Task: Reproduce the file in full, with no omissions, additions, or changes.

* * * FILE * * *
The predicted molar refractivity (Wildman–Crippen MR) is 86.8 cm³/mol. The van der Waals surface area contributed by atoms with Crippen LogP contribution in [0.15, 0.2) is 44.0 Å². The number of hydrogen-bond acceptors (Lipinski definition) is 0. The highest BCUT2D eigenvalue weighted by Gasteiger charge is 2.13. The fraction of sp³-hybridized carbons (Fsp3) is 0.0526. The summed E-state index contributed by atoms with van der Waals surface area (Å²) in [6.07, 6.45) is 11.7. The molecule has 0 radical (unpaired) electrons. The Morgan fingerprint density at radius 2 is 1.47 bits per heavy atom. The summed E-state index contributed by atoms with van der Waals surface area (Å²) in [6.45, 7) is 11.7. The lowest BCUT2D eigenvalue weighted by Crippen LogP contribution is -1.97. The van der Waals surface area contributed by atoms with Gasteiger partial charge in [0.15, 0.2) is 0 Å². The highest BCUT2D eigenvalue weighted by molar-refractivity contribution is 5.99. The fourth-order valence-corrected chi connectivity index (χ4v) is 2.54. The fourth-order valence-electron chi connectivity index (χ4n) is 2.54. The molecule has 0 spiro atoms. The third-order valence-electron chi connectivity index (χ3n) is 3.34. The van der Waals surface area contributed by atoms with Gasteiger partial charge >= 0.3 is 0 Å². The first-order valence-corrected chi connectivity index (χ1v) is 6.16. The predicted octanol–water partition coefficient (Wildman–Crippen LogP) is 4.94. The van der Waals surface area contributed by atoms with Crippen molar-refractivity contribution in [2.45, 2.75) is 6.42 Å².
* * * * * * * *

The predicted molar refractivity (Wildman–Crippen MR) is 86.8 cm³/mol. The van der Waals surface area contributed by atoms with Crippen LogP contribution in [0.15, 0.2) is 44.0 Å². The number of hydrogen-bond acceptors (Lipinski definition) is 0. The highest BCUT2D eigenvalue weighted by Gasteiger charge is 2.13. The fraction of sp³-hybridized carbons (Fsp3) is 0.0526. The summed E-state index contributed by atoms with van der Waals surface area (Å²) in [6.07, 6.45) is 11.7. The molecule has 0 radical (unpaired) electrons. The Morgan fingerprint density at radius 2 is 1.47 bits per heavy atom. The summed E-state index contributed by atoms with van der Waals surface area (Å²) in [6.45, 7) is 11.7. The lowest BCUT2D eigenvalue weighted by Crippen LogP contribution is -1.97. The van der Waals surface area contributed by atoms with Gasteiger partial charge in [0.15, 0.2) is 0 Å². The highest BCUT2D eigenvalue weighted by molar-refractivity contribution is 5.99. The fourth-order valence-corrected chi connectivity index (χ4v) is 2.54. The fourth-order valence-electron chi connectivity index (χ4n) is 2.54. The molecule has 0 spiro atoms. The third-order valence-electron chi connectivity index (χ3n) is 3.34. The van der Waals surface area contributed by atoms with Gasteiger partial charge >= 0.3 is 0 Å². The first-order valence-corrected chi connectivity index (χ1v) is 6.16. The predicted octanol–water partition coefficient (Wildman–Crippen LogP) is 4.94. The van der Waals surface area contributed by atoms with Crippen molar-refractivity contribution in [2.45, 2.75) is 6.42 Å².